As time went by, more and more (technological) developments were made. We went through the Industrial Revolution and two World Wars. And all of them came with all sorts of inventions and improvements to our lifestyle.
The Digital Age
About a decade after the second World War, people came up with the general idea of creating pen-based tablets. One of the first somewhat successful ones was the Rand Tablet, first released in 1963. The tablet is believed to be the iPad’s predecessor.
But, when talking about Apple, it is important to mention that they actually came out with a graphic tablet themselves. Their first attempt was in 1979 and was rather unsuccessful. Their product caused issues with other hardware (TVs in particular), thus the FCC had to stop their release. Fortunately, they managed to release an improved version; the Koala Pad.
The Rise of the Wacom Tablet
The current leading company for graphic tablets is Wacom. The Japanese enterprise launched their first tablet in 1984 (only a year after the founding of the company itself!) and set themselves apart by creating the cordless stylus. Being rather small compared to their market competitors, Wacom still managed to convince Disney of their technology. They even used their tablets to create films like Beauty and the Beast and Aladdin.
In the past 15 years is where their magic really happened. With technology being more accessible than ever, Wacom has launched products for commercial use! They now offer hardware starting from around 60 GBP, which is their Wacom Intuos line. For more advanced designs, they even advanced to ‘Pen Computers’, which they describe as “all-in-one solutions for accomplished creatives”.
What does all of this mean for the artist of today?
Some argue that digitalisation has made it easier to duplicate artworks. And if you’ve been reading the news, you must know all about Article 13. So, this whole copyright fiasco does not only have an impact on the beloved memes of the internet, but also on the artworks digital artists share.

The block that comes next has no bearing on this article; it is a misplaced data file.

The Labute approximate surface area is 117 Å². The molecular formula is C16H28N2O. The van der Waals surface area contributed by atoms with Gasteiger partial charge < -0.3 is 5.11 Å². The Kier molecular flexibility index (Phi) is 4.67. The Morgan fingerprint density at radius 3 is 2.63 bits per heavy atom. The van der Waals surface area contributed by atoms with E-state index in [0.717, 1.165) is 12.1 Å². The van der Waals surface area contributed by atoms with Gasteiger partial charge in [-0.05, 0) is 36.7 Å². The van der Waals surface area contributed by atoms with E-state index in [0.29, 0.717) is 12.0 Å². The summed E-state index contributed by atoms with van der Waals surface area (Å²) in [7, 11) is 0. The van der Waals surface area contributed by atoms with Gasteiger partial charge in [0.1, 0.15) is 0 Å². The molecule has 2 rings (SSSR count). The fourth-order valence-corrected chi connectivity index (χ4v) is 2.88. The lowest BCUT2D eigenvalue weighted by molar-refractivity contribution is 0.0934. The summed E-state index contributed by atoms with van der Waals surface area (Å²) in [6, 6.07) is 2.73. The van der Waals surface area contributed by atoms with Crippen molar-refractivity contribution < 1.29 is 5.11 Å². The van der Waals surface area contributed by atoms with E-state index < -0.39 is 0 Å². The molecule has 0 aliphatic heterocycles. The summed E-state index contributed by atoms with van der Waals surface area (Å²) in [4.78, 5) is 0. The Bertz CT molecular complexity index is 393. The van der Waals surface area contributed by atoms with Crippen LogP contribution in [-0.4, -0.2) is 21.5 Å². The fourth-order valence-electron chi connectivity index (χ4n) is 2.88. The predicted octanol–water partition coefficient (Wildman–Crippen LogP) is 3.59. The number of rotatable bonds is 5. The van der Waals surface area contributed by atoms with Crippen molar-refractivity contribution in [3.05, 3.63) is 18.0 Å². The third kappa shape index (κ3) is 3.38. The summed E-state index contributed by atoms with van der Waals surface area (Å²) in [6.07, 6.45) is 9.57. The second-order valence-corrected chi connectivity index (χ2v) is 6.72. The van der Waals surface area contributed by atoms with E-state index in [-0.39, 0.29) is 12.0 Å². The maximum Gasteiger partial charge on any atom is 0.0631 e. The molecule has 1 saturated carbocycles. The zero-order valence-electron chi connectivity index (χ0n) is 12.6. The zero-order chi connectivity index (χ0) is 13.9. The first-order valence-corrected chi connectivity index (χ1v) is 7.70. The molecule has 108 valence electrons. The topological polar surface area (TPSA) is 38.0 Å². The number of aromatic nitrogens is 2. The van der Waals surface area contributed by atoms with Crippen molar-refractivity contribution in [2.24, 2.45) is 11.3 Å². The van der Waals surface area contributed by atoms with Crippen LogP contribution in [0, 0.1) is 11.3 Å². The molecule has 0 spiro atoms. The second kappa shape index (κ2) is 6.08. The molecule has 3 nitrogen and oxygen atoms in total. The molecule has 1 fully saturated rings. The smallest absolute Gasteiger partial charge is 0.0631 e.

On the other hand, digitalisation has created new pathways for artists to create. Technology has set different standards and even redefined certain art types. Creating sketches, graphics and illustrations has never been easier; both digitally and traditionally.
Without these technological advances (not just drawing tablets), creating artworks wouldn’t be as easy as it is. Now, artists have access to all types of paint and colours. There is no need to mix pigments and oils; paint tubes can even be bought online nowadays without having to step out of the house!
On the digital side, a door to a new world has been opened. Digital art certainly has a different finish, maybe even feel, to it. With programmes like Photoshop and Illustrator, creators have been pushing the limits to art in the best way possible.
So, what do you think? Are the technological advancements in art a hindrance or an asset?
What to read next?
A Short History of Canvas in Art: From Oil Paintings to Photo Prints, Jessica Stewart
An Early Touchpoint, Ernie Smith
Digital & Painting: A Brief History, Jesse Rogers